DiPiazza designed an iconic supermarket with a European-style, open-market feel, that included salad bars, precut fruit programs, prepared foods, and in-store restaurants/cafes. It was celebrated for its produce quality, variety and depth, with all the fresh perishables adjacent under one roof. DiPiazza was known for his gumption in introducing consumers to exciting new produce varieties and products, and catapulting produce sales with clever merchandising, marketing, and promotional programs. That’s why Sun World’s proprietary varieties did so well with Dominick’s, because Bob recognized a good product, says Spezzano.
“Bob DiPiazza and Dick Spezzano were two of our real champions in the 1980’s, and at the time they were heading up produce operations for two really iconic regional retailers that have since become part of larger national organizations,” says David Marguleas, CEO, Sunworld International. “I used to do promotions called the Tastes of Sun World, and I’d put everything they grew with the ad because I thought they were such an innovative company,” says DiPiazza.
DiPiazza was one of the original test partners with Fresh Express to successfully launch bagged salads. He introduced 5-deck dairy-style cases that ran much cooler than typical produce cases and re-engineered produce cases to handle the product properly and maintain the cold chain, which was a critical factor for the rapid development of the packaged salad and precut fruit categories. DiPiazza also developed progressive marketing concepts, such as 10-cents-each produce promotions that drove huge consumption, and were adopted by many retailers across the United States, according to Spezzano. This introduced consumers to obscure items at that time, like kiwi, baby eggplant, poblano peppers, portabella mushrooms, lychee, tomatillos, and sunburst tangerines.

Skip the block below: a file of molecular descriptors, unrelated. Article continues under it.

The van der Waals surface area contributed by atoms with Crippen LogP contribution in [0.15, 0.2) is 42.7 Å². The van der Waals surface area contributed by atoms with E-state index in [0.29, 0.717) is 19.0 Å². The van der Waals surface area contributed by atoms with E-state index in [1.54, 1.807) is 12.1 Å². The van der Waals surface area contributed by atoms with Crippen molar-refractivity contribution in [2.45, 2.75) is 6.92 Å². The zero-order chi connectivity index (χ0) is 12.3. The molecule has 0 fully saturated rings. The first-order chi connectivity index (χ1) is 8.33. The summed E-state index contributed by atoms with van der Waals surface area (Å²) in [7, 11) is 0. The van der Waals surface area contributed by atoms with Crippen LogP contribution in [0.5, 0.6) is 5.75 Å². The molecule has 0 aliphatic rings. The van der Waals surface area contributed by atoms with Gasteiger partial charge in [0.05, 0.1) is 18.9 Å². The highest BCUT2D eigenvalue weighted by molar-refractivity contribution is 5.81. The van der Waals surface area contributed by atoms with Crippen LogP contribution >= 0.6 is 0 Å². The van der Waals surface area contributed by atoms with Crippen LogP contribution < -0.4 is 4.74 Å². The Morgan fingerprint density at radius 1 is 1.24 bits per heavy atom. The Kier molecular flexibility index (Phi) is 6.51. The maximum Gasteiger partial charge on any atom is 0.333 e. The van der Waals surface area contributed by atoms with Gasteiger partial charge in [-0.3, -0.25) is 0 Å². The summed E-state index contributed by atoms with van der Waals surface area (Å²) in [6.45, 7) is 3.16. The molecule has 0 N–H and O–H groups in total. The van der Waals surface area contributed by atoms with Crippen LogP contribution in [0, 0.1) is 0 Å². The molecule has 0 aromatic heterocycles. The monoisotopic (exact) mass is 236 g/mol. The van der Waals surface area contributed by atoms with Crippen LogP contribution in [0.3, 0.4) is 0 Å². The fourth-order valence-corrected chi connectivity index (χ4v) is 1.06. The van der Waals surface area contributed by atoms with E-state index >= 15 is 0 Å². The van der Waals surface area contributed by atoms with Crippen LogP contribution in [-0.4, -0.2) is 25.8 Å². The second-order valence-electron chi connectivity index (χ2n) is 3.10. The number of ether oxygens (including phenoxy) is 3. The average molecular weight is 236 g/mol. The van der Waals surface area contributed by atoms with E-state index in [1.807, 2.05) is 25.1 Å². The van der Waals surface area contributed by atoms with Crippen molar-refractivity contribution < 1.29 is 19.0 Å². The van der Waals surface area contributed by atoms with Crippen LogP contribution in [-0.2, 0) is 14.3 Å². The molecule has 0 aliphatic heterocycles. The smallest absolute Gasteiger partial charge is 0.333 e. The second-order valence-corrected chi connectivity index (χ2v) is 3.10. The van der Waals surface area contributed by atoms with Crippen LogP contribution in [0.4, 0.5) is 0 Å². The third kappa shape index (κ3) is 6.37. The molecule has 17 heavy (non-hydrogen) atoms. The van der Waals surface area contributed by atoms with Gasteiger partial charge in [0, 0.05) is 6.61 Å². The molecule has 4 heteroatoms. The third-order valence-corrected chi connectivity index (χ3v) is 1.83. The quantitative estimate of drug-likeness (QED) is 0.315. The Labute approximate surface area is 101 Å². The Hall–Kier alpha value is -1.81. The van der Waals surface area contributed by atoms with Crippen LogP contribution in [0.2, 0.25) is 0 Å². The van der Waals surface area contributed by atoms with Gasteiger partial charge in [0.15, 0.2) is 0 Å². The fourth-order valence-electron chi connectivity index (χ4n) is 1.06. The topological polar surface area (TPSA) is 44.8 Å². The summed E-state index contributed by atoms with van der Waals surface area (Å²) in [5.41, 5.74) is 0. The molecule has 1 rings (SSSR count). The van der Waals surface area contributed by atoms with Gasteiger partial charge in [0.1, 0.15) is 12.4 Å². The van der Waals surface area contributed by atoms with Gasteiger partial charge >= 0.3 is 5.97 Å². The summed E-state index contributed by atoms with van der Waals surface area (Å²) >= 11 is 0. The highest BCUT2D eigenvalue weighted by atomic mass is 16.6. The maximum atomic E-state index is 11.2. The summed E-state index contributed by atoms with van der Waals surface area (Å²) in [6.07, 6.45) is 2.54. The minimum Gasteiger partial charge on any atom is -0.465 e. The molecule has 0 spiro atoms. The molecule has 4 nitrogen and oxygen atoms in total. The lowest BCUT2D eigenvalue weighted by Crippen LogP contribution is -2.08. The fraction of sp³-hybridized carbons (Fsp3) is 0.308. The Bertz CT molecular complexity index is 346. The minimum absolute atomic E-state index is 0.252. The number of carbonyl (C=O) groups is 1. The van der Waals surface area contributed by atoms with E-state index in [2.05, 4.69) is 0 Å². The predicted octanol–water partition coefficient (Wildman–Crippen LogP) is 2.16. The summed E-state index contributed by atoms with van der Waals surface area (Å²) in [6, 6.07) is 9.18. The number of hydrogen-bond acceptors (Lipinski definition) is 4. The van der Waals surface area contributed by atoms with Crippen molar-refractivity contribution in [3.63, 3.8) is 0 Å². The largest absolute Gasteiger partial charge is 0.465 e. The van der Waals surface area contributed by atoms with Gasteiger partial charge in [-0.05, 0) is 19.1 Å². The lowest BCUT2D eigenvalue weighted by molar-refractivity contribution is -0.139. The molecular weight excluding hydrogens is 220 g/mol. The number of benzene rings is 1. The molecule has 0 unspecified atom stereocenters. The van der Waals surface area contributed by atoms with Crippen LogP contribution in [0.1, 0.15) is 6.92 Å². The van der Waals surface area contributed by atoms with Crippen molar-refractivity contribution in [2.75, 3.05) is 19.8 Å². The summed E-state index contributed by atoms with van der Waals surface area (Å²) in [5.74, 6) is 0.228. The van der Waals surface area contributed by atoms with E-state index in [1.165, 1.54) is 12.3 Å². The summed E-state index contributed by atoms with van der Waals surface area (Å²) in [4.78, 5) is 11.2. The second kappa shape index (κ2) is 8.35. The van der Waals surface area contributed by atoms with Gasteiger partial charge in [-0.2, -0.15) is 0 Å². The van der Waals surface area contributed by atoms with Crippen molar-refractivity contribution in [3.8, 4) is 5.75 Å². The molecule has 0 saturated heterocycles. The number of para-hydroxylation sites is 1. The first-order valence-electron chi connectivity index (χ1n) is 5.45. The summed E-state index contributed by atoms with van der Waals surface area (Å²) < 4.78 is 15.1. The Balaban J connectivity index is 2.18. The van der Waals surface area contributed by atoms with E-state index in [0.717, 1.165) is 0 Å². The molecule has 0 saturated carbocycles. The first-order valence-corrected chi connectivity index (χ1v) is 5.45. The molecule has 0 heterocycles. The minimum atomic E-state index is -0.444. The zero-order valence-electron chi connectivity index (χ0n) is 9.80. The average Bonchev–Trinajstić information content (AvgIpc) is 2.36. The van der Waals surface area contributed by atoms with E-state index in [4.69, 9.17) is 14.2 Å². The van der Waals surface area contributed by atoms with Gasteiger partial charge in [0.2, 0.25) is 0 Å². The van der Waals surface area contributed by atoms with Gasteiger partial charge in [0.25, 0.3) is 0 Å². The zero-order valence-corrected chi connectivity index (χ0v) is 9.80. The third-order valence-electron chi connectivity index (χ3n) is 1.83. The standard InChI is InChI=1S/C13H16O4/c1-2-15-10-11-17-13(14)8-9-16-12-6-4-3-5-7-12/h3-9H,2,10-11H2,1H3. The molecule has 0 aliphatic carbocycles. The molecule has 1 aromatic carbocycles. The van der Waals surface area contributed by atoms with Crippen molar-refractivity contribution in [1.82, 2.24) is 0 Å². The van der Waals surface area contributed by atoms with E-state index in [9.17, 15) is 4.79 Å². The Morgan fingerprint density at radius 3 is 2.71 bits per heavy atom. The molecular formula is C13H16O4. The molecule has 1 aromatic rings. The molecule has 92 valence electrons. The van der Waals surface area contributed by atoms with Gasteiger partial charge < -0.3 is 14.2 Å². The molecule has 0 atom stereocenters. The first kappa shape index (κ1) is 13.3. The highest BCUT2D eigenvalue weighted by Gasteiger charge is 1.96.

DiPiazzo came up with the “Buy One Give One” promotion where for every advertised item the customer purchased, Dominick’s gave the same item on behalf of the customer to the local food bank. This promotion raised over 10 million pounds of produce. “We sold so much product that the food bank said we can’t possibly use all this in one year,” says DiPiazza. “I think we sold 40 truckloads of 10-pound bags of russet potatoes, also onions and carrots… there was a variety, but every one of them experienced tremendous movement.”